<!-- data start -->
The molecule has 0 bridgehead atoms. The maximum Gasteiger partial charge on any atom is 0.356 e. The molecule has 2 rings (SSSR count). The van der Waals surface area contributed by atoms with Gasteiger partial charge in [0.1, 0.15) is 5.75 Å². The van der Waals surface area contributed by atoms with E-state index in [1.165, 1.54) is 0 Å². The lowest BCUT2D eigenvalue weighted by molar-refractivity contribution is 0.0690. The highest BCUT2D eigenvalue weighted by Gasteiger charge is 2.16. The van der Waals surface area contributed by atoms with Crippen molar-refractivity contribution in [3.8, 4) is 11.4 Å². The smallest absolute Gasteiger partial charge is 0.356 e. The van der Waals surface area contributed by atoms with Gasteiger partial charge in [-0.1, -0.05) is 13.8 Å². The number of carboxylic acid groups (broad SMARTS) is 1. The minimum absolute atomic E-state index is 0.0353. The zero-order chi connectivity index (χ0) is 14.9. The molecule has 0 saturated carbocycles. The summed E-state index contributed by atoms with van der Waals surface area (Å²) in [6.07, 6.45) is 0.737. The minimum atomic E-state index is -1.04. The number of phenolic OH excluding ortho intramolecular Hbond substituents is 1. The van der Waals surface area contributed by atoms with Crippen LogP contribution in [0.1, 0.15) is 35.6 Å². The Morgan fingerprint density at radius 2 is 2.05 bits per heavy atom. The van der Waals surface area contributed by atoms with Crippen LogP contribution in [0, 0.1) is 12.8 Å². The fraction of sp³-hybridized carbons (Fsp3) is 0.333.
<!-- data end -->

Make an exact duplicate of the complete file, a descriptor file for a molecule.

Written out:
The molecule has 0 bridgehead atoms. The maximum Gasteiger partial charge on any atom is 0.356 e. The molecule has 2 rings (SSSR count). The van der Waals surface area contributed by atoms with Gasteiger partial charge in [0.1, 0.15) is 5.75 Å². The van der Waals surface area contributed by atoms with E-state index in [1.165, 1.54) is 0 Å². The lowest BCUT2D eigenvalue weighted by molar-refractivity contribution is 0.0690. The highest BCUT2D eigenvalue weighted by Gasteiger charge is 2.16. The van der Waals surface area contributed by atoms with Crippen molar-refractivity contribution in [3.8, 4) is 11.4 Å². The smallest absolute Gasteiger partial charge is 0.356 e. The van der Waals surface area contributed by atoms with Gasteiger partial charge in [-0.1, -0.05) is 13.8 Å². The number of carboxylic acid groups (broad SMARTS) is 1. The minimum absolute atomic E-state index is 0.0353. The zero-order chi connectivity index (χ0) is 14.9. The molecule has 0 saturated carbocycles. The summed E-state index contributed by atoms with van der Waals surface area (Å²) in [6.07, 6.45) is 0.737. The minimum atomic E-state index is -1.04. The number of phenolic OH excluding ortho intramolecular Hbond substituents is 1. The van der Waals surface area contributed by atoms with Crippen LogP contribution in [0.1, 0.15) is 35.6 Å². The Morgan fingerprint density at radius 2 is 2.05 bits per heavy atom. The van der Waals surface area contributed by atoms with Crippen LogP contribution in [0, 0.1) is 12.8 Å². The fraction of sp³-hybridized carbons (Fsp3) is 0.333.